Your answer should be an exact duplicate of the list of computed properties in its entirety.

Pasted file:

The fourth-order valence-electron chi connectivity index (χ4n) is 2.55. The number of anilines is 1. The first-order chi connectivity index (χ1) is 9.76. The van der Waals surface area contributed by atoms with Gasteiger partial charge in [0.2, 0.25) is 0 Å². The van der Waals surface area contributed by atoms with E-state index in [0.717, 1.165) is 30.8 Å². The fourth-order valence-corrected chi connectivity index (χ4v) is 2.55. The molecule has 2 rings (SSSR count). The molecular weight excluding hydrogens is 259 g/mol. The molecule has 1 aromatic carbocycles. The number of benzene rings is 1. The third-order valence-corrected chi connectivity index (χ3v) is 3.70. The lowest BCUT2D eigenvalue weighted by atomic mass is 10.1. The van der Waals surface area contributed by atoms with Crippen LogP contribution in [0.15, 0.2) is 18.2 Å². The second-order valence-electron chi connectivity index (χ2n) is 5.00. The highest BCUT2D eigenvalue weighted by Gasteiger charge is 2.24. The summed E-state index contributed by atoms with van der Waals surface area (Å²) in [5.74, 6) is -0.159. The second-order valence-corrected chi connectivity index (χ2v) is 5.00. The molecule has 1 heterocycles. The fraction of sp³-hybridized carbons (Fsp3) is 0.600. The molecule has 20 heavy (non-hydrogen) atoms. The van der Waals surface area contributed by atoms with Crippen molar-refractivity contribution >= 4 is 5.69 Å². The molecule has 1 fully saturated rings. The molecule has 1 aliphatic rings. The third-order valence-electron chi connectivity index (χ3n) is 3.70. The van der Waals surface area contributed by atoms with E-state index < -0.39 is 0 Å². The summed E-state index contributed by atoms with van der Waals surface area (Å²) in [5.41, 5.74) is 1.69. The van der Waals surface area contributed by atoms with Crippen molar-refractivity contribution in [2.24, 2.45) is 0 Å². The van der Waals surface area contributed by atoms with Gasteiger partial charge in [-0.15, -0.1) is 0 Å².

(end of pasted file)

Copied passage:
The fourth-order valence-electron chi connectivity index (χ4n) is 2.55. The number of anilines is 1. The first-order chi connectivity index (χ1) is 9.76. The van der Waals surface area contributed by atoms with Gasteiger partial charge in [0.2, 0.25) is 0 Å². The van der Waals surface area contributed by atoms with E-state index in [0.717, 1.165) is 30.8 Å². The fourth-order valence-corrected chi connectivity index (χ4v) is 2.55. The molecule has 2 rings (SSSR count). The molecular weight excluding hydrogens is 259 g/mol. The molecule has 1 aromatic carbocycles. The number of benzene rings is 1. The third-order valence-corrected chi connectivity index (χ3v) is 3.70. The lowest BCUT2D eigenvalue weighted by atomic mass is 10.1. The van der Waals surface area contributed by atoms with Crippen LogP contribution in [0.15, 0.2) is 18.2 Å². The second-order valence-electron chi connectivity index (χ2n) is 5.00. The highest BCUT2D eigenvalue weighted by Gasteiger charge is 2.24. The summed E-state index contributed by atoms with van der Waals surface area (Å²) in [5.74, 6) is -0.159. The second-order valence-corrected chi connectivity index (χ2v) is 5.00. The molecule has 1 heterocycles. The fraction of sp³-hybridized carbons (Fsp3) is 0.600. The molecule has 20 heavy (non-hydrogen) atoms. The van der Waals surface area contributed by atoms with Crippen molar-refractivity contribution >= 4 is 5.69 Å². The molecule has 1 fully saturated rings. The molecule has 1 aliphatic rings. The third-order valence-electron chi connectivity index (χ3n) is 3.70. The van der Waals surface area contributed by atoms with E-state index < -0.39 is 0 Å². The summed E-state index contributed by atoms with van der Waals surface area (Å²) in [5.41, 5.74) is 1.69. The van der Waals surface area contributed by atoms with Crippen molar-refractivity contribution in [2.24, 2.45) is 0 Å². The van der Waals surface area contributed by atoms with Gasteiger partial charge in [-0.15, -0.1) is 0 Å².